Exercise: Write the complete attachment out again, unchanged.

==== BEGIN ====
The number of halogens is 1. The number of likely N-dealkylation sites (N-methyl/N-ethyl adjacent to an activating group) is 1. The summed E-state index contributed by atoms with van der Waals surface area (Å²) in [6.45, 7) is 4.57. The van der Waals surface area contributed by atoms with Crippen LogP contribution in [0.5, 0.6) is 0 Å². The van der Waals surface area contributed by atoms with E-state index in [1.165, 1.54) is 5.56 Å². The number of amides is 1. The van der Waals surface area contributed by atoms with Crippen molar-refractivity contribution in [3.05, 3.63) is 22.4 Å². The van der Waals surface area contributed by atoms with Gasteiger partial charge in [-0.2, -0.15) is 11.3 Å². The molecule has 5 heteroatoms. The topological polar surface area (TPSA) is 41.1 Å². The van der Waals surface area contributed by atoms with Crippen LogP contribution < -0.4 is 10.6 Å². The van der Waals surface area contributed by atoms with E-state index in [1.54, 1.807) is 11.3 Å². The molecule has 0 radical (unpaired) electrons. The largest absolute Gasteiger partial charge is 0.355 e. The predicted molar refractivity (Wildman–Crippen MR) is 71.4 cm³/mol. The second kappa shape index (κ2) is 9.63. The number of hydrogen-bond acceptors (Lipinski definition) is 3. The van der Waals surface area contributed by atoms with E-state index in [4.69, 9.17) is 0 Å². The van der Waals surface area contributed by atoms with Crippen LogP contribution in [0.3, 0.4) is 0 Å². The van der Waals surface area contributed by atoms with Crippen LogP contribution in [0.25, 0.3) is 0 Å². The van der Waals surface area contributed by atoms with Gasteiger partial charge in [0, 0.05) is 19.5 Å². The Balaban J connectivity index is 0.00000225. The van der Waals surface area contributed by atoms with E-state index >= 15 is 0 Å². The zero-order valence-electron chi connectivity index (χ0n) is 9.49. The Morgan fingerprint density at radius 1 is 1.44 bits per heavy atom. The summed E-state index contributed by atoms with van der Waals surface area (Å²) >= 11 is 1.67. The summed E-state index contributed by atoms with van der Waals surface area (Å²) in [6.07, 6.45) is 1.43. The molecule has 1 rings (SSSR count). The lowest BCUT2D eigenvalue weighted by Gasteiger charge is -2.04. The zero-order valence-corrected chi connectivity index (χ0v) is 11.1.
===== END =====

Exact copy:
The number of halogens is 1. The number of likely N-dealkylation sites (N-methyl/N-ethyl adjacent to an activating group) is 1. The summed E-state index contributed by atoms with van der Waals surface area (Å²) in [6.45, 7) is 4.57. The van der Waals surface area contributed by atoms with Crippen LogP contribution in [0.5, 0.6) is 0 Å². The van der Waals surface area contributed by atoms with E-state index in [1.165, 1.54) is 5.56 Å². The number of amides is 1. The van der Waals surface area contributed by atoms with Crippen molar-refractivity contribution in [3.05, 3.63) is 22.4 Å². The van der Waals surface area contributed by atoms with Gasteiger partial charge in [-0.2, -0.15) is 11.3 Å². The molecule has 5 heteroatoms. The topological polar surface area (TPSA) is 41.1 Å². The van der Waals surface area contributed by atoms with Crippen LogP contribution < -0.4 is 10.6 Å². The van der Waals surface area contributed by atoms with E-state index in [1.54, 1.807) is 11.3 Å². The molecule has 0 radical (unpaired) electrons. The largest absolute Gasteiger partial charge is 0.355 e. The predicted molar refractivity (Wildman–Crippen MR) is 71.4 cm³/mol. The second kappa shape index (κ2) is 9.63. The number of hydrogen-bond acceptors (Lipinski definition) is 3. The van der Waals surface area contributed by atoms with E-state index in [4.69, 9.17) is 0 Å². The van der Waals surface area contributed by atoms with Crippen LogP contribution in [0.3, 0.4) is 0 Å². The van der Waals surface area contributed by atoms with Crippen LogP contribution in [0.25, 0.3) is 0 Å². The van der Waals surface area contributed by atoms with Gasteiger partial charge in [0, 0.05) is 19.5 Å². The Balaban J connectivity index is 0.00000225. The van der Waals surface area contributed by atoms with E-state index >= 15 is 0 Å². The zero-order valence-electron chi connectivity index (χ0n) is 9.49. The Morgan fingerprint density at radius 1 is 1.44 bits per heavy atom. The summed E-state index contributed by atoms with van der Waals surface area (Å²) >= 11 is 1.67. The summed E-state index contributed by atoms with van der Waals surface area (Å²) in [6.07, 6.45) is 1.43. The molecule has 1 rings (SSSR count). The lowest BCUT2D eigenvalue weighted by Gasteiger charge is -2.04. The zero-order valence-corrected chi connectivity index (χ0v) is 11.1.